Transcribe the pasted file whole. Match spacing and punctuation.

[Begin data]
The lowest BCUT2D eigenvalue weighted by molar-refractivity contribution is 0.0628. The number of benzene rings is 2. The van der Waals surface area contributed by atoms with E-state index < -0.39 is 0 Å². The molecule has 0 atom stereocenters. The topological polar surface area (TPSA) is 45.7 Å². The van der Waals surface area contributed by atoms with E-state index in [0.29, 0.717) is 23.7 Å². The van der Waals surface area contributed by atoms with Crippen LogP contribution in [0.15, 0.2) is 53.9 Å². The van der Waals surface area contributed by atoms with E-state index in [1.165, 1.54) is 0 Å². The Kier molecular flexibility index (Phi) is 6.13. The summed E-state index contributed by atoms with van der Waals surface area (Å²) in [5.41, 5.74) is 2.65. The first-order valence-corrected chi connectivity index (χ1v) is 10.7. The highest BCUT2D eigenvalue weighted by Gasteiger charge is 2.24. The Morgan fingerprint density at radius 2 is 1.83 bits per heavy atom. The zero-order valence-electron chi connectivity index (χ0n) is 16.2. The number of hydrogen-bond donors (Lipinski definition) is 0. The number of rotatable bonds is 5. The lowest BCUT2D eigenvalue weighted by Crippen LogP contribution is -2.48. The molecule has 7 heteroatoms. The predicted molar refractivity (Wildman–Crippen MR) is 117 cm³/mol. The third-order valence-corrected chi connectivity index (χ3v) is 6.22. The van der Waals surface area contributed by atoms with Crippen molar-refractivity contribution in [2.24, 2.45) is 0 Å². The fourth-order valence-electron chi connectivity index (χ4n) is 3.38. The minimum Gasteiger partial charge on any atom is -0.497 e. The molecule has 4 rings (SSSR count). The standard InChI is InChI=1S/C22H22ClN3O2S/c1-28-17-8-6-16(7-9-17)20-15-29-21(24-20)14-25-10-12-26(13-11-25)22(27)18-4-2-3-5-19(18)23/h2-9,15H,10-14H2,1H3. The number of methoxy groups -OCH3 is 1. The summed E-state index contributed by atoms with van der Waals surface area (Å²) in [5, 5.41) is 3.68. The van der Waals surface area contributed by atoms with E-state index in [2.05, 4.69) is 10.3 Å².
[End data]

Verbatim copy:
The lowest BCUT2D eigenvalue weighted by molar-refractivity contribution is 0.0628. The number of benzene rings is 2. The van der Waals surface area contributed by atoms with E-state index < -0.39 is 0 Å². The molecule has 0 atom stereocenters. The topological polar surface area (TPSA) is 45.7 Å². The van der Waals surface area contributed by atoms with E-state index in [0.29, 0.717) is 23.7 Å². The van der Waals surface area contributed by atoms with Crippen LogP contribution in [0.15, 0.2) is 53.9 Å². The van der Waals surface area contributed by atoms with E-state index in [1.165, 1.54) is 0 Å². The Kier molecular flexibility index (Phi) is 6.13. The summed E-state index contributed by atoms with van der Waals surface area (Å²) in [5.41, 5.74) is 2.65. The first-order valence-corrected chi connectivity index (χ1v) is 10.7. The highest BCUT2D eigenvalue weighted by Gasteiger charge is 2.24. The Morgan fingerprint density at radius 2 is 1.83 bits per heavy atom. The zero-order valence-electron chi connectivity index (χ0n) is 16.2. The number of hydrogen-bond donors (Lipinski definition) is 0. The number of rotatable bonds is 5. The lowest BCUT2D eigenvalue weighted by Crippen LogP contribution is -2.48. The molecule has 7 heteroatoms. The predicted molar refractivity (Wildman–Crippen MR) is 117 cm³/mol. The third-order valence-corrected chi connectivity index (χ3v) is 6.22. The van der Waals surface area contributed by atoms with Crippen molar-refractivity contribution in [2.24, 2.45) is 0 Å². The fourth-order valence-electron chi connectivity index (χ4n) is 3.38. The minimum Gasteiger partial charge on any atom is -0.497 e. The molecule has 4 rings (SSSR count). The standard InChI is InChI=1S/C22H22ClN3O2S/c1-28-17-8-6-16(7-9-17)20-15-29-21(24-20)14-25-10-12-26(13-11-25)22(27)18-4-2-3-5-19(18)23/h2-9,15H,10-14H2,1H3. The number of methoxy groups -OCH3 is 1. The summed E-state index contributed by atoms with van der Waals surface area (Å²) in [5, 5.41) is 3.68. The van der Waals surface area contributed by atoms with E-state index in [2.05, 4.69) is 10.3 Å².